I was lucky enough today to have been present when the Hunger Strike exhibition was displayed in the Canada Room of QUB. When I arrived in this morning at 10 am the picture of Elizibeth Windsor had been covered up and replaced with a picture of the 1916 Easter Rising.
Hundreds of students and staff turned up to view the exhibition, organised and facilitated by the Cumann in Queen's. The exhibition was compiled by the National 1981 Hungerstrike committee earlier this year to commemorate the 25th anniversary of the 1981 Hungerstrike which saw the death of 10 Irish Republicans in a protest initiated by Republican prisoners to secure their five demands and political status.
The exhibition has already visited many parts of the country although this is the first visit to Queen's. It details the biographies of the 10 H-Block Martyrs who died in 1981 as well as Michael Gaughan and Frank Stagg who died on Hunger-Strike in the 1970's and the history of the Women's struggle in Armagh jail.
Were we also inundated with questions as to why the exhibition was only there for the one day.
Cumann Chair Andrea O' Kane welcomed the display of the exhibition in the university. She said "This has been a very successful event as the exhibition was viewed by hundreds of students and staff, many of whom were not even born in 1981. It is very important that the sacrifice of these ten brave men is never forgotten so we must remind people today of their selfless desire to defeat the criminalisation attempts by the British government and their commitment to advancing the struggle for Irish freedom. The aims for which these ten brave men gave their lives are still being fought for today and young republicans are constantly inspired by the sacrifice of these ten brave men in 1981. This event is one of many constantly taking place in remembrance of our ten brave martyrs - who remain a source of inspiration to young freedom loving people the world over."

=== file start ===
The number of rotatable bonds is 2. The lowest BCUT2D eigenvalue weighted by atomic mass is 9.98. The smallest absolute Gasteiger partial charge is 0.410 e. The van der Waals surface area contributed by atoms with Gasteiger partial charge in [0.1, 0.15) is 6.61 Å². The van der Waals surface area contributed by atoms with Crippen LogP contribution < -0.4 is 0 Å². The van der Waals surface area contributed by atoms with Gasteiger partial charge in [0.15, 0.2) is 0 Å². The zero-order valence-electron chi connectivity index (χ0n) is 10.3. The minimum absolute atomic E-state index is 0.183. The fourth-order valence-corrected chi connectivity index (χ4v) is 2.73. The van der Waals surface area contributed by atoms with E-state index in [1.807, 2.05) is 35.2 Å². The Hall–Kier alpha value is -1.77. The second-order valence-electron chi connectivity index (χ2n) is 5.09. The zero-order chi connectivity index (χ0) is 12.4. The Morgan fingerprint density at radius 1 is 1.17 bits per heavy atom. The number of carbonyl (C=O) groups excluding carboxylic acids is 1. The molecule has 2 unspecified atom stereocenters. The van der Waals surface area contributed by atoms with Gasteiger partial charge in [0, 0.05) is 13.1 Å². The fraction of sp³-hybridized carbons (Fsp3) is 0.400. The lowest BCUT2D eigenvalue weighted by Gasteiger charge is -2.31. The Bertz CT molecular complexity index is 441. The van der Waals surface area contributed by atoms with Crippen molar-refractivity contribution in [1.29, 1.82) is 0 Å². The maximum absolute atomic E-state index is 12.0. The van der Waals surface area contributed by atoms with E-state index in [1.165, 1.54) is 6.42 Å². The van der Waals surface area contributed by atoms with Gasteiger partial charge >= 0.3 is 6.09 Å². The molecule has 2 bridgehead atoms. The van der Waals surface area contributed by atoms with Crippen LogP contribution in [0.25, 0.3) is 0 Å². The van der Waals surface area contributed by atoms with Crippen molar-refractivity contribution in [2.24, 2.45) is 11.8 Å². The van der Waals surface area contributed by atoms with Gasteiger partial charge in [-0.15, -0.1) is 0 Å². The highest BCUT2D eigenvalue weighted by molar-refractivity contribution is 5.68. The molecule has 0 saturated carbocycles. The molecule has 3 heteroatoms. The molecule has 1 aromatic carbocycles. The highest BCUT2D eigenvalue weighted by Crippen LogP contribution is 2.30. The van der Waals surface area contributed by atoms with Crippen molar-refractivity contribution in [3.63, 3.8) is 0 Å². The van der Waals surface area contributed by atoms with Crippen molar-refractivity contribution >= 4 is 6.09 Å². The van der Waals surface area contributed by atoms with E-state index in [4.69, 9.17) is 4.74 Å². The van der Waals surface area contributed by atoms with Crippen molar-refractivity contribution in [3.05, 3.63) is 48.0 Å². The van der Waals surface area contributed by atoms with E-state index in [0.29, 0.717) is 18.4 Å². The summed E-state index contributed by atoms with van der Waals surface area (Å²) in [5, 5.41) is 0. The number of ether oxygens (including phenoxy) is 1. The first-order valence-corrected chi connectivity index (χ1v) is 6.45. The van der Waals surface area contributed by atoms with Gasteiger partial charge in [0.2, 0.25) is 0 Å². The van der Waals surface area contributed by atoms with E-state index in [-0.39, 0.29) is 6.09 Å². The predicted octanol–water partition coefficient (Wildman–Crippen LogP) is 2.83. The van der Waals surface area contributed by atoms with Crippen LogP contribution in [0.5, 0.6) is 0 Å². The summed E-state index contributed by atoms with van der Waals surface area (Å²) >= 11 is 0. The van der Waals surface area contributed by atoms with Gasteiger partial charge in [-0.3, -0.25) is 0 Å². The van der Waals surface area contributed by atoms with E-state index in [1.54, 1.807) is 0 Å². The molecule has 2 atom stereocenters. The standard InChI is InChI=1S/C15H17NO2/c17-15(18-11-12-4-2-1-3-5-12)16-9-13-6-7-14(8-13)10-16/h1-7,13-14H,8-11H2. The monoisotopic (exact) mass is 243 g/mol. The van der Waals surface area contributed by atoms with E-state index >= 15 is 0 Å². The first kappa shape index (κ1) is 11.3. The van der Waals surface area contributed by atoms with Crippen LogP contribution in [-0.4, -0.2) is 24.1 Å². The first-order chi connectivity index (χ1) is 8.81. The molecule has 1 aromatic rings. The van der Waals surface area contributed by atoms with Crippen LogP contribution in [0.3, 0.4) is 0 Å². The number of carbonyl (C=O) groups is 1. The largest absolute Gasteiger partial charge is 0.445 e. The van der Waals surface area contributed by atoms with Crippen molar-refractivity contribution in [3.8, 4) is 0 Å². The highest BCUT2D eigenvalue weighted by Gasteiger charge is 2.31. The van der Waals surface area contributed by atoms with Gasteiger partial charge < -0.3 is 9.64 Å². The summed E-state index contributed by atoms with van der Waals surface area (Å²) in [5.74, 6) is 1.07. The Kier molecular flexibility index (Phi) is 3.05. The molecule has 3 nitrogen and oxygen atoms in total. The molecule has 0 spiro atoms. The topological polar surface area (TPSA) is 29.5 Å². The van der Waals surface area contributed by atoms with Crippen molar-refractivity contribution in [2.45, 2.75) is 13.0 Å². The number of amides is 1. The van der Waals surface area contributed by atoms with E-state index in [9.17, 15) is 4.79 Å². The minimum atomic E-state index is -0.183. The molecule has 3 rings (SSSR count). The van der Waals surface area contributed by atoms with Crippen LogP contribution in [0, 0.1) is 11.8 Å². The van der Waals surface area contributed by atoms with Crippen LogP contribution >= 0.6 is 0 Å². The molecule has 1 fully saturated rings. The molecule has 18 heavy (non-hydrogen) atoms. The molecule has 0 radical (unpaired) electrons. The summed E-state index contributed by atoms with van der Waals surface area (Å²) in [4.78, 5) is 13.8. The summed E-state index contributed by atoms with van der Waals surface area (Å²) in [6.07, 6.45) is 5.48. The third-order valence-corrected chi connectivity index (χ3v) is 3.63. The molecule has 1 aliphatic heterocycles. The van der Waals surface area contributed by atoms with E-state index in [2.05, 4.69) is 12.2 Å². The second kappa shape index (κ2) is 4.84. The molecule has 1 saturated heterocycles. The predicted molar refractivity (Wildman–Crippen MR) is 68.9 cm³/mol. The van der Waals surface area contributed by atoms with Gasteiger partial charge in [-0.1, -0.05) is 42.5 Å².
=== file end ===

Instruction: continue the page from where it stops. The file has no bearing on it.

I couldn't agree more, an errie sense fell over you when you viewed this exhibition. Knowing that these men died rather than being catagorised as criminals.
I think this quote from W. B. Yeats (The King's Threshold) is very apt and it was on one of the panels today.
"He has chosen death:
Refusing to eat or drink, that he may bring
Disgrace upon me; for there is a custom,
An old and foolish custom, that if a man
Be wronged, or think that he is wronged, and starve
Upon another's threshold till he die,
The Common People, for all time to come,
Will raise a heavy cry against that threshold,
Even though it be the King's."